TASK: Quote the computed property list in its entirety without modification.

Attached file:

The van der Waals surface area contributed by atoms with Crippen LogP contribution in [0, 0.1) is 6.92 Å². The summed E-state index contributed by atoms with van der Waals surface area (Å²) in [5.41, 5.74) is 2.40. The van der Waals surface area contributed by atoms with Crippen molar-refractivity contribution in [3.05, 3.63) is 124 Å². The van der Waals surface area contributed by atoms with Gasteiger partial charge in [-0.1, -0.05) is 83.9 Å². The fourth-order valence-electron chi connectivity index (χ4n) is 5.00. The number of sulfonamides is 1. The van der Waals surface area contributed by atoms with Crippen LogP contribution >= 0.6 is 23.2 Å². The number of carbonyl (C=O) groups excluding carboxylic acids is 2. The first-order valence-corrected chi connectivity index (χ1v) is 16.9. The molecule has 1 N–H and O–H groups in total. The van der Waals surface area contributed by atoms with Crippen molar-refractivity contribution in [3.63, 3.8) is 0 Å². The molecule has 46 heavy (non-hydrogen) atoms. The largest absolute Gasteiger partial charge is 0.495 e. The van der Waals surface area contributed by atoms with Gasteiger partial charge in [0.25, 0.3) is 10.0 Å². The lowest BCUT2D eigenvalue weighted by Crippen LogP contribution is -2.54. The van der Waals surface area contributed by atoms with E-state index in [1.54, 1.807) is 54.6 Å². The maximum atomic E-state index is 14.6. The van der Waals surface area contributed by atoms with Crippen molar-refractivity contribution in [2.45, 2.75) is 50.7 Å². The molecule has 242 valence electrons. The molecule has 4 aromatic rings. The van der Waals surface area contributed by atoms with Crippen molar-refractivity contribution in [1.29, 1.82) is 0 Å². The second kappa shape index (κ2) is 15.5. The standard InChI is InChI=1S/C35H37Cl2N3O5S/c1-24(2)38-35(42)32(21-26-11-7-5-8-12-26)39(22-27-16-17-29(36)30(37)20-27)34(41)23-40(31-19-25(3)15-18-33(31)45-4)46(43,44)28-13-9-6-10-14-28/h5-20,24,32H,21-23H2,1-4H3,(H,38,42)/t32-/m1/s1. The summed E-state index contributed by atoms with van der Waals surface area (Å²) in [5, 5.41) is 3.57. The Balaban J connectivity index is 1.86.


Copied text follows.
The van der Waals surface area contributed by atoms with Crippen LogP contribution in [0, 0.1) is 6.92 Å². The summed E-state index contributed by atoms with van der Waals surface area (Å²) in [5.41, 5.74) is 2.40. The van der Waals surface area contributed by atoms with Crippen molar-refractivity contribution in [3.05, 3.63) is 124 Å². The van der Waals surface area contributed by atoms with Gasteiger partial charge in [-0.1, -0.05) is 83.9 Å². The fourth-order valence-electron chi connectivity index (χ4n) is 5.00. The number of sulfonamides is 1. The van der Waals surface area contributed by atoms with Crippen LogP contribution >= 0.6 is 23.2 Å². The number of carbonyl (C=O) groups excluding carboxylic acids is 2. The first-order valence-corrected chi connectivity index (χ1v) is 16.9. The molecule has 1 N–H and O–H groups in total. The van der Waals surface area contributed by atoms with Crippen molar-refractivity contribution in [3.63, 3.8) is 0 Å². The molecule has 46 heavy (non-hydrogen) atoms. The largest absolute Gasteiger partial charge is 0.495 e. The van der Waals surface area contributed by atoms with Gasteiger partial charge in [0.25, 0.3) is 10.0 Å². The lowest BCUT2D eigenvalue weighted by Crippen LogP contribution is -2.54. The van der Waals surface area contributed by atoms with E-state index in [1.54, 1.807) is 54.6 Å². The maximum atomic E-state index is 14.6. The van der Waals surface area contributed by atoms with Crippen molar-refractivity contribution in [2.45, 2.75) is 50.7 Å². The molecule has 242 valence electrons. The molecule has 4 aromatic rings. The van der Waals surface area contributed by atoms with Crippen molar-refractivity contribution in [1.29, 1.82) is 0 Å². The second kappa shape index (κ2) is 15.5. The standard InChI is InChI=1S/C35H37Cl2N3O5S/c1-24(2)38-35(42)32(21-26-11-7-5-8-12-26)39(22-27-16-17-29(36)30(37)20-27)34(41)23-40(31-19-25(3)15-18-33(31)45-4)46(43,44)28-13-9-6-10-14-28/h5-20,24,32H,21-23H2,1-4H3,(H,38,42)/t32-/m1/s1. The summed E-state index contributed by atoms with van der Waals surface area (Å²) in [5, 5.41) is 3.57. The Balaban J connectivity index is 1.86.